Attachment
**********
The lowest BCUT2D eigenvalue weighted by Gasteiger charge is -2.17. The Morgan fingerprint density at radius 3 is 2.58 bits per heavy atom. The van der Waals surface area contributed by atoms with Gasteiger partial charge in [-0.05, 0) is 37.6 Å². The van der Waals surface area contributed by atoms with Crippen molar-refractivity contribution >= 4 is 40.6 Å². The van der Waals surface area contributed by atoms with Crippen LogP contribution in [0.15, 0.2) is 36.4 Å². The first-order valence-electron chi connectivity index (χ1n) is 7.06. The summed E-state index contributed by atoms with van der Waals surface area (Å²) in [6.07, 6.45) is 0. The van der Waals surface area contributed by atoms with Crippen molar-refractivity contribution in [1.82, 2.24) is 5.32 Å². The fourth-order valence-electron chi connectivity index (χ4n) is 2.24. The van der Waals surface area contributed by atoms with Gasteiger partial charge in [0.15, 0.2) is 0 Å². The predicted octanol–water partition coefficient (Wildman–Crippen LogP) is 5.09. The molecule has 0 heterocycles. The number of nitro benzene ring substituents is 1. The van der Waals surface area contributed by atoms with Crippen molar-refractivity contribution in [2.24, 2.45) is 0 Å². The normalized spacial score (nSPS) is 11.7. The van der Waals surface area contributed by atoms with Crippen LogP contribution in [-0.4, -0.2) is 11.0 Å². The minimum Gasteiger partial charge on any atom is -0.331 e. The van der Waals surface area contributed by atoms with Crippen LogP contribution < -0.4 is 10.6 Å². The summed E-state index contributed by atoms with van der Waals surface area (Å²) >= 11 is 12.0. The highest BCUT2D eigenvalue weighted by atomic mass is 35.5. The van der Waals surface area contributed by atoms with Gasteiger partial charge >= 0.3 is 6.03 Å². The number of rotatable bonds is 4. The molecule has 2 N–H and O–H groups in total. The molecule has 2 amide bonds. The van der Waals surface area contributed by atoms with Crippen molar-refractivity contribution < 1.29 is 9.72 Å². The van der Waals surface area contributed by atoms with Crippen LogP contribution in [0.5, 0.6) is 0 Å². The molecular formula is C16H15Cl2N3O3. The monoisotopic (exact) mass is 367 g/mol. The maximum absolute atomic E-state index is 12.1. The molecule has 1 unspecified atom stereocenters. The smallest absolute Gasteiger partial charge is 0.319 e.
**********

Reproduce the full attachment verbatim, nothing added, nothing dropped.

The lowest BCUT2D eigenvalue weighted by Gasteiger charge is -2.17. The Morgan fingerprint density at radius 3 is 2.58 bits per heavy atom. The van der Waals surface area contributed by atoms with Gasteiger partial charge in [-0.05, 0) is 37.6 Å². The van der Waals surface area contributed by atoms with Crippen molar-refractivity contribution >= 4 is 40.6 Å². The van der Waals surface area contributed by atoms with Crippen LogP contribution in [0.15, 0.2) is 36.4 Å². The first-order valence-electron chi connectivity index (χ1n) is 7.06. The summed E-state index contributed by atoms with van der Waals surface area (Å²) in [6.07, 6.45) is 0. The van der Waals surface area contributed by atoms with Crippen molar-refractivity contribution in [1.82, 2.24) is 5.32 Å². The fourth-order valence-electron chi connectivity index (χ4n) is 2.24. The van der Waals surface area contributed by atoms with Gasteiger partial charge in [0.15, 0.2) is 0 Å². The predicted octanol–water partition coefficient (Wildman–Crippen LogP) is 5.09. The molecule has 0 heterocycles. The number of nitro benzene ring substituents is 1. The van der Waals surface area contributed by atoms with Crippen molar-refractivity contribution in [2.24, 2.45) is 0 Å². The normalized spacial score (nSPS) is 11.7. The van der Waals surface area contributed by atoms with Crippen LogP contribution in [-0.4, -0.2) is 11.0 Å². The minimum Gasteiger partial charge on any atom is -0.331 e. The van der Waals surface area contributed by atoms with Crippen LogP contribution < -0.4 is 10.6 Å². The summed E-state index contributed by atoms with van der Waals surface area (Å²) >= 11 is 12.0. The highest BCUT2D eigenvalue weighted by atomic mass is 35.5. The van der Waals surface area contributed by atoms with Gasteiger partial charge >= 0.3 is 6.03 Å². The number of rotatable bonds is 4. The molecule has 2 N–H and O–H groups in total. The molecule has 2 amide bonds. The van der Waals surface area contributed by atoms with Crippen molar-refractivity contribution < 1.29 is 9.72 Å². The van der Waals surface area contributed by atoms with Crippen LogP contribution in [0.5, 0.6) is 0 Å². The molecular formula is C16H15Cl2N3O3. The monoisotopic (exact) mass is 367 g/mol. The maximum absolute atomic E-state index is 12.1. The molecule has 1 unspecified atom stereocenters. The smallest absolute Gasteiger partial charge is 0.319 e.